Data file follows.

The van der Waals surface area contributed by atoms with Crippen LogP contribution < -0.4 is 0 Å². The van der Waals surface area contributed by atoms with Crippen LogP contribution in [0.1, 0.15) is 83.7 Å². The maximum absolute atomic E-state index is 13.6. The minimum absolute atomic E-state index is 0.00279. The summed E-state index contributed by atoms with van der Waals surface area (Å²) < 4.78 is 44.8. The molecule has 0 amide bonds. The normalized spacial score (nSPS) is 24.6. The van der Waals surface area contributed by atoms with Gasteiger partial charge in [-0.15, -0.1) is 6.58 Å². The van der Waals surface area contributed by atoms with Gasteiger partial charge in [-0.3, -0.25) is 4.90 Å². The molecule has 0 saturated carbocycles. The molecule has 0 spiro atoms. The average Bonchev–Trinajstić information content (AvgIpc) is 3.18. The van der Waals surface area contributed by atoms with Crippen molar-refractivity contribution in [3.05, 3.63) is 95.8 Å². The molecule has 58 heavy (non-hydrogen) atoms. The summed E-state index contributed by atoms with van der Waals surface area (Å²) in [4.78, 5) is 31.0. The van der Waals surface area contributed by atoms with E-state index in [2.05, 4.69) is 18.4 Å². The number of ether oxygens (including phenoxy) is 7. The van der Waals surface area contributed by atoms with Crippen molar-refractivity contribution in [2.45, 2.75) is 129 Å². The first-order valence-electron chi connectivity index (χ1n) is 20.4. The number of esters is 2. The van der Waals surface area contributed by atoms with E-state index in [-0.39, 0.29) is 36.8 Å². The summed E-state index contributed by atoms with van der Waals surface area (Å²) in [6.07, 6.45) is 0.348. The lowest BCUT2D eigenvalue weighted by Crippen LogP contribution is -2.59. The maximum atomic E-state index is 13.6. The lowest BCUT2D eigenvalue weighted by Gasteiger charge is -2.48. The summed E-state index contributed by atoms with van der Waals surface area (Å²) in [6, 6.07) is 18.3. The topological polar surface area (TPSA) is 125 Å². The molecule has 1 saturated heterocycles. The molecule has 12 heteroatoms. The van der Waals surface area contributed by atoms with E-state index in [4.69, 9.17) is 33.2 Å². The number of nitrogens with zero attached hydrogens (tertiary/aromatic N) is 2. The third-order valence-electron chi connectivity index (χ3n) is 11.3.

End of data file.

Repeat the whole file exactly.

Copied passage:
The van der Waals surface area contributed by atoms with Crippen LogP contribution < -0.4 is 0 Å². The van der Waals surface area contributed by atoms with Crippen LogP contribution in [0.1, 0.15) is 83.7 Å². The maximum absolute atomic E-state index is 13.6. The minimum absolute atomic E-state index is 0.00279. The summed E-state index contributed by atoms with van der Waals surface area (Å²) < 4.78 is 44.8. The molecule has 0 amide bonds. The normalized spacial score (nSPS) is 24.6. The van der Waals surface area contributed by atoms with Gasteiger partial charge in [-0.15, -0.1) is 6.58 Å². The van der Waals surface area contributed by atoms with Gasteiger partial charge in [-0.3, -0.25) is 4.90 Å². The molecule has 0 saturated carbocycles. The molecule has 0 spiro atoms. The average Bonchev–Trinajstić information content (AvgIpc) is 3.18. The van der Waals surface area contributed by atoms with Crippen molar-refractivity contribution in [3.05, 3.63) is 95.8 Å². The molecule has 58 heavy (non-hydrogen) atoms. The summed E-state index contributed by atoms with van der Waals surface area (Å²) in [4.78, 5) is 31.0. The van der Waals surface area contributed by atoms with E-state index in [2.05, 4.69) is 18.4 Å². The number of ether oxygens (including phenoxy) is 7. The van der Waals surface area contributed by atoms with Crippen molar-refractivity contribution in [2.45, 2.75) is 129 Å². The first-order valence-electron chi connectivity index (χ1n) is 20.4. The number of esters is 2. The van der Waals surface area contributed by atoms with E-state index in [-0.39, 0.29) is 36.8 Å². The summed E-state index contributed by atoms with van der Waals surface area (Å²) in [6.07, 6.45) is 0.348. The lowest BCUT2D eigenvalue weighted by Crippen LogP contribution is -2.59. The maximum atomic E-state index is 13.6. The lowest BCUT2D eigenvalue weighted by Gasteiger charge is -2.48. The summed E-state index contributed by atoms with van der Waals surface area (Å²) in [6, 6.07) is 18.3. The topological polar surface area (TPSA) is 125 Å². The molecule has 1 saturated heterocycles. The molecule has 12 heteroatoms. The van der Waals surface area contributed by atoms with E-state index in [4.69, 9.17) is 33.2 Å². The number of nitrogens with zero attached hydrogens (tertiary/aromatic N) is 2. The third-order valence-electron chi connectivity index (χ3n) is 11.3.